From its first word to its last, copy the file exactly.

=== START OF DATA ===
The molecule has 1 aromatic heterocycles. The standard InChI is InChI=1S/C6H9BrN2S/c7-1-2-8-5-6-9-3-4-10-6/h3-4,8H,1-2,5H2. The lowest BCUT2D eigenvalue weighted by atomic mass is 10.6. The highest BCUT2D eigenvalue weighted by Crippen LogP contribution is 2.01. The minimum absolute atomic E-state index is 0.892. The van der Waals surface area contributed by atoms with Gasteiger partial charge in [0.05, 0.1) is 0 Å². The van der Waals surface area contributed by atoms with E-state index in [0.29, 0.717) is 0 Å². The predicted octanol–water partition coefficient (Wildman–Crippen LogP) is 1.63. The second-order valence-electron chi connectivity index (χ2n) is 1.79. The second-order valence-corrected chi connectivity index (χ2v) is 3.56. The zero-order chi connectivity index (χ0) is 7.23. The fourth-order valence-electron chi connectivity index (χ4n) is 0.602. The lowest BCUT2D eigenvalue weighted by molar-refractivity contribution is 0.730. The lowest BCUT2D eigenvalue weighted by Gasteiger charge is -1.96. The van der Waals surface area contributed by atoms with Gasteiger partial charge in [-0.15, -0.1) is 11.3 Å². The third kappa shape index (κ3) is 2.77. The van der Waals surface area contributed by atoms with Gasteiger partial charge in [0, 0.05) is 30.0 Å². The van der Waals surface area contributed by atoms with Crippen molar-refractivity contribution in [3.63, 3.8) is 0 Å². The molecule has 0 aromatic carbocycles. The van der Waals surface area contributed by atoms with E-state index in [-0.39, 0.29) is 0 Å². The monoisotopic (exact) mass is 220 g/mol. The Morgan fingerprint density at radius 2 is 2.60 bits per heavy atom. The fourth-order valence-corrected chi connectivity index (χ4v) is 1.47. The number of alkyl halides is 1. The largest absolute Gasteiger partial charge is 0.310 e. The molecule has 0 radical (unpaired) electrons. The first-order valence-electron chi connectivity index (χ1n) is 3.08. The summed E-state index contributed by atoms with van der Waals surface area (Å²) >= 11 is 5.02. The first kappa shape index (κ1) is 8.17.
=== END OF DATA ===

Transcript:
The molecule has 1 aromatic heterocycles. The standard InChI is InChI=1S/C6H9BrN2S/c7-1-2-8-5-6-9-3-4-10-6/h3-4,8H,1-2,5H2. The lowest BCUT2D eigenvalue weighted by atomic mass is 10.6. The highest BCUT2D eigenvalue weighted by Crippen LogP contribution is 2.01. The minimum absolute atomic E-state index is 0.892. The van der Waals surface area contributed by atoms with Gasteiger partial charge in [0.05, 0.1) is 0 Å². The van der Waals surface area contributed by atoms with E-state index in [0.29, 0.717) is 0 Å². The predicted octanol–water partition coefficient (Wildman–Crippen LogP) is 1.63. The second-order valence-electron chi connectivity index (χ2n) is 1.79. The second-order valence-corrected chi connectivity index (χ2v) is 3.56. The zero-order chi connectivity index (χ0) is 7.23. The fourth-order valence-electron chi connectivity index (χ4n) is 0.602. The lowest BCUT2D eigenvalue weighted by molar-refractivity contribution is 0.730. The lowest BCUT2D eigenvalue weighted by Gasteiger charge is -1.96. The van der Waals surface area contributed by atoms with Gasteiger partial charge in [-0.15, -0.1) is 11.3 Å². The third kappa shape index (κ3) is 2.77. The van der Waals surface area contributed by atoms with Gasteiger partial charge in [0, 0.05) is 30.0 Å². The van der Waals surface area contributed by atoms with Crippen molar-refractivity contribution in [3.63, 3.8) is 0 Å². The molecule has 0 aromatic carbocycles. The van der Waals surface area contributed by atoms with E-state index in [-0.39, 0.29) is 0 Å². The monoisotopic (exact) mass is 220 g/mol. The Morgan fingerprint density at radius 2 is 2.60 bits per heavy atom. The fourth-order valence-corrected chi connectivity index (χ4v) is 1.47. The number of alkyl halides is 1. The largest absolute Gasteiger partial charge is 0.310 e. The molecule has 0 radical (unpaired) electrons. The first-order valence-electron chi connectivity index (χ1n) is 3.08. The summed E-state index contributed by atoms with van der Waals surface area (Å²) >= 11 is 5.02. The first kappa shape index (κ1) is 8.17.